I love using your survivalist knowledge that you've gained over the years, your blog is a great resource, thanks Harry.

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  11. Funny how now its prepping or self sufficiency etc. Where I was raised that is how people lived, they had gardens, canned. Raised a lot of their own meats. It was just called living back then. Hard working folks that took care of their families and provided food etc. for them. Now if you do these things your one of "those" people ROFL. Most everyone had wood heat, they knew if they wanted to be warm in the winter they needed wood. :O). Most all had well water, so yes if you wanted water in your house you needed a well. Its so funny because it was just working hard, making good responsible decisions and living.

    Given whats in our food these days I do all this as much for that reason. We like to eat food, not non nutritive chemical based stuff in a package. Our health is directly tied to what we put in our bodies. A good majority of what is in the grocery store is full of all sorts of lovely things that cause all sorts of horrible diseases.

    Sounds like congratulations are in order for you and your wife. :O)

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    1. Thanks for the congratulations! We feel a bit mad going for three kids, but twos great but three must be better!
      People no longer want to work hard. I have people walk around here and tell me they're jealous but the don't see the hours I put in everyday, most people get home from work and that's their day done, sometimes that's when mine begins!
      I certainly feel better for eating more of our home grown stuff, but I think cooking from scratch helps, at least that way you can see all that goes into your food.

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  12. As an apocalypse probably isn't going to happen anytime soon I am not adding another layer of anxiety to my life worrying about being cut off or going without electricity for days on end - I live on the south coast of England where it doesn't snow and the shops are always open. Even having a dry goods supply for an 'event' has backfired as in the past I had an outbreak of flour weevils and a few years later mince in my baking drawer.
    I think this is the time when we need to not compare ourselves with anyone in America but be realistic of where we live in this country which is so much smaller.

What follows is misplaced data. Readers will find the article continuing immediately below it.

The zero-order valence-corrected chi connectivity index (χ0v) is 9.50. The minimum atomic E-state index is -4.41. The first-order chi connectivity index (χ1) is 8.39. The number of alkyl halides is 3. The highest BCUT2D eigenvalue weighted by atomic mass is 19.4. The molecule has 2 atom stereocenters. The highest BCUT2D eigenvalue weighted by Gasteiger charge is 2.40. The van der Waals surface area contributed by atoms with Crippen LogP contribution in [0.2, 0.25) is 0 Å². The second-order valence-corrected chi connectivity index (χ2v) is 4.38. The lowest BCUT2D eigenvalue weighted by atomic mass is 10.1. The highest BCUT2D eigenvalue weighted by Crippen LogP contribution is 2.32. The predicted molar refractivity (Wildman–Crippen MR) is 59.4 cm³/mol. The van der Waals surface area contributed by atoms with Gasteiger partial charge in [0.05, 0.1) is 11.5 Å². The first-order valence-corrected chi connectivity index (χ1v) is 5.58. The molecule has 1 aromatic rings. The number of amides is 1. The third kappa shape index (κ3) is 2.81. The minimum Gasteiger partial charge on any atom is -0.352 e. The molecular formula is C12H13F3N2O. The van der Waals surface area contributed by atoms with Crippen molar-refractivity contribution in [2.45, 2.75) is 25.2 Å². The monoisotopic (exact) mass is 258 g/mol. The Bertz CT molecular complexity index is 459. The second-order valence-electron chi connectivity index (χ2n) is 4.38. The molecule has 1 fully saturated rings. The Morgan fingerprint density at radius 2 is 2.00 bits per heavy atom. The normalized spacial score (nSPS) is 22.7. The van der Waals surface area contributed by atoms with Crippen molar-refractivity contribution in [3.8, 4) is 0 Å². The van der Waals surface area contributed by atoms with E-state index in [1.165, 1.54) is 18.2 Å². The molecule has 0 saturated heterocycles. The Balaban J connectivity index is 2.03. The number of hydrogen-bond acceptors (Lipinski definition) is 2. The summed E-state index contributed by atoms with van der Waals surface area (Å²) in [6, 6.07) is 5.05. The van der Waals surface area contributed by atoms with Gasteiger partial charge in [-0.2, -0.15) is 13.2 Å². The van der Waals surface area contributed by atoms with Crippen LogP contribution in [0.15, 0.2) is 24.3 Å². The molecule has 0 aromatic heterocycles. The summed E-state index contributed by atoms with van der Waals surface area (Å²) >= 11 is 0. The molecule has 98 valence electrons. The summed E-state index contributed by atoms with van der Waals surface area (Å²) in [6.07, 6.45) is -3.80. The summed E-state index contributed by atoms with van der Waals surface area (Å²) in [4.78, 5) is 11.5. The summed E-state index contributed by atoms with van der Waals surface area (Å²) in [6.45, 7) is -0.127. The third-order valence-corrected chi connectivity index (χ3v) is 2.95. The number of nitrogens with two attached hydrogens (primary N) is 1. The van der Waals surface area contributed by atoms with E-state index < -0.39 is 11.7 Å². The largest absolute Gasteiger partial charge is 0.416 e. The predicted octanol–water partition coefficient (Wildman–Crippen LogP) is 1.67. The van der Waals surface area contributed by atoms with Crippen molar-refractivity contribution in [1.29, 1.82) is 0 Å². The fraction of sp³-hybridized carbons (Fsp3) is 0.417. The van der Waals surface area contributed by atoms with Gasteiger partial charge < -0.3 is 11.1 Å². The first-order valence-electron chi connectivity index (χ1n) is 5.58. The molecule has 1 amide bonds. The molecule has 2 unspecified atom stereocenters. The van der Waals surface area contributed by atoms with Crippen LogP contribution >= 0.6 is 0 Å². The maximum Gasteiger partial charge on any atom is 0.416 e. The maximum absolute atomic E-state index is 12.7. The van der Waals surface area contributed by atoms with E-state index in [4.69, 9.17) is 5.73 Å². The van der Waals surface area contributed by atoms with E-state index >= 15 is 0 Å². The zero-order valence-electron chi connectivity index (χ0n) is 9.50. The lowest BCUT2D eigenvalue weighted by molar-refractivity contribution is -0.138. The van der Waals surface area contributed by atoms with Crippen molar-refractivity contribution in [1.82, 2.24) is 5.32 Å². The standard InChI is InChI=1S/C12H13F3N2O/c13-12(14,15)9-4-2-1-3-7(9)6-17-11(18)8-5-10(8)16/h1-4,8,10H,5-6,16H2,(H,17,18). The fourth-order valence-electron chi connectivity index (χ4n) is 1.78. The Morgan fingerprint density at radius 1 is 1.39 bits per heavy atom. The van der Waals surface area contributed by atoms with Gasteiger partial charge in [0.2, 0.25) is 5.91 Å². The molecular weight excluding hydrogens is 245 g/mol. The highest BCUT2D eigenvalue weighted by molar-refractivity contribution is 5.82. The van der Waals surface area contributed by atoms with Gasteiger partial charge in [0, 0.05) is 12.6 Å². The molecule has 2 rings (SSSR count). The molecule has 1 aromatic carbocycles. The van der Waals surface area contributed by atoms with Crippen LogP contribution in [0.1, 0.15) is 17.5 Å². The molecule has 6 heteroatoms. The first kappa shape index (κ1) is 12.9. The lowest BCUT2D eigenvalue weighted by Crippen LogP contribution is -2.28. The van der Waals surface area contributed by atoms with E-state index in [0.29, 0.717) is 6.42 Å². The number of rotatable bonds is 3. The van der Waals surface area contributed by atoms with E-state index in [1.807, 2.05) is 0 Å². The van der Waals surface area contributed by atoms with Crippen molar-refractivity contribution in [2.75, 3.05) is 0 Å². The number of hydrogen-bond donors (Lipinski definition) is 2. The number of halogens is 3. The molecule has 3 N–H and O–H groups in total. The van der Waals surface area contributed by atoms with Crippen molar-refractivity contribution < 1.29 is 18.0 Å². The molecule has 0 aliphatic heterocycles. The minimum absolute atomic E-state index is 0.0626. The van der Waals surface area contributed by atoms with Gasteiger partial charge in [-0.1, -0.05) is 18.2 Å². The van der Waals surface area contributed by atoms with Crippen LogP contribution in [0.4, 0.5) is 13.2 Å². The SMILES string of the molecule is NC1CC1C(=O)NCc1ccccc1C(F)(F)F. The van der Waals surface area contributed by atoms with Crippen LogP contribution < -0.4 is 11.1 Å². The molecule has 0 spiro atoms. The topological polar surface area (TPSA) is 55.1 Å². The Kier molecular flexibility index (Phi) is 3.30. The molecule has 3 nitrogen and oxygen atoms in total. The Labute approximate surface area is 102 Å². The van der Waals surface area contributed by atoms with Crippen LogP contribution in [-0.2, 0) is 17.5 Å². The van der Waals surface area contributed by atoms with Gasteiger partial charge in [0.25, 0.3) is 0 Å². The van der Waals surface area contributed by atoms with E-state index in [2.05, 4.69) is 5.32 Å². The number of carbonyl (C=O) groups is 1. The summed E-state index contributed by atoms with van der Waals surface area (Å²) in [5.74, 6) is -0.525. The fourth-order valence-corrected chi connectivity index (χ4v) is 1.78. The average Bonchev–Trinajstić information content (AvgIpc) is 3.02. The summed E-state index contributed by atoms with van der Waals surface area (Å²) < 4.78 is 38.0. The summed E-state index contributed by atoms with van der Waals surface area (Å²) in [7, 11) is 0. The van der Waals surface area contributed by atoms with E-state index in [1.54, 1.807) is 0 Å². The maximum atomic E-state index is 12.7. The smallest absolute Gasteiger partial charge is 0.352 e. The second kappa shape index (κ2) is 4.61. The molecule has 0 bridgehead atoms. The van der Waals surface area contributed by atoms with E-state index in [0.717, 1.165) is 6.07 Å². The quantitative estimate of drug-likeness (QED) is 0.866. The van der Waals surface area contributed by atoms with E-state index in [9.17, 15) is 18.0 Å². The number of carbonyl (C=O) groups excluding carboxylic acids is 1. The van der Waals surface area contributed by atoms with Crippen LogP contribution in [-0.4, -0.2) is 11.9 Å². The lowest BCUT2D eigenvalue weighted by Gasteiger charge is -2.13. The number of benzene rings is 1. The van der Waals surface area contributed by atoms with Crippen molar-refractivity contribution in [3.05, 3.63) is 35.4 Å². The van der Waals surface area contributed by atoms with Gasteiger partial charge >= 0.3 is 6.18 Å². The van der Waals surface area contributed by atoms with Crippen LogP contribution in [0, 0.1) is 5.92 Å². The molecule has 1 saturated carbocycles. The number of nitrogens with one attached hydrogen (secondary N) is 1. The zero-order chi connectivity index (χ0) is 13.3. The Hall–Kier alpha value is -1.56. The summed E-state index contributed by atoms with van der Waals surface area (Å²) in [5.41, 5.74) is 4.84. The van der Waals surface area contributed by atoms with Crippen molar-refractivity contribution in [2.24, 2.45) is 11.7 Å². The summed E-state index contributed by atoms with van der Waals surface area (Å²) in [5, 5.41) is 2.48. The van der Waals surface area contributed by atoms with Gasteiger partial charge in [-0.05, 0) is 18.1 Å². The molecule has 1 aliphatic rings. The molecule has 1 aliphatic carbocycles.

It's sensible to store your own produce if you have the space and you are using methods which preserve as much of the nutrients in the food but fresh is best if possible.


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    1. Thanks for your comment Gigibird and it's nice when someone stands against the general consensus on my blog with a well thought out comment.
      I think we could be in a worse situation than America in some ways as so much of our food is imported our supply chain is influenced by so many other countries. We be much better off though as not everyone owns a gun in the UK like America!
      Mum had flour weevils a few years ago and had to chuck everything out and start again but there are ways around it. I store my large barrel of flour in a seal able blue drum and I try to keep somethings in kilner jars so they can be sealed also.

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  13. I'm sure 'the wife' would be pleased to hear you comparing her birth experience with lambing!!
    I'm not sure if it's the circles we mix in but I think a lot more people are interested in providing for themselves. I know from chatting to people that our consumer driven lifestyles aren't making us fundamentally happy. How often I've wished to give up a fast paced day job for looking after our house, garden and children. Is it that easy? Not if you hope to own a patch of land big enough to grow anywhere near enough to increase your self-reliance. But lots of us are trying to re-dress the balance, as much as possible.
    Does that account for more peppers, like Texan said, it used to be just a hard working lifestyle?

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    1. She's hear me say worse!
      Kirsty I really think it is just that we have a group of weird friends that are into this! Also I think there are fewer and fewer people out there that are really willing to work hard and put the effort in.

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  14. Kev, you mentioned Greece. It's interesting to see how self-sufficiency is helping people there now the supply of cash is limited. See http://uk.businessinsider.com/greek-villagers-secret-weapon-growing-their-own-food-2015-7?r=US, for example.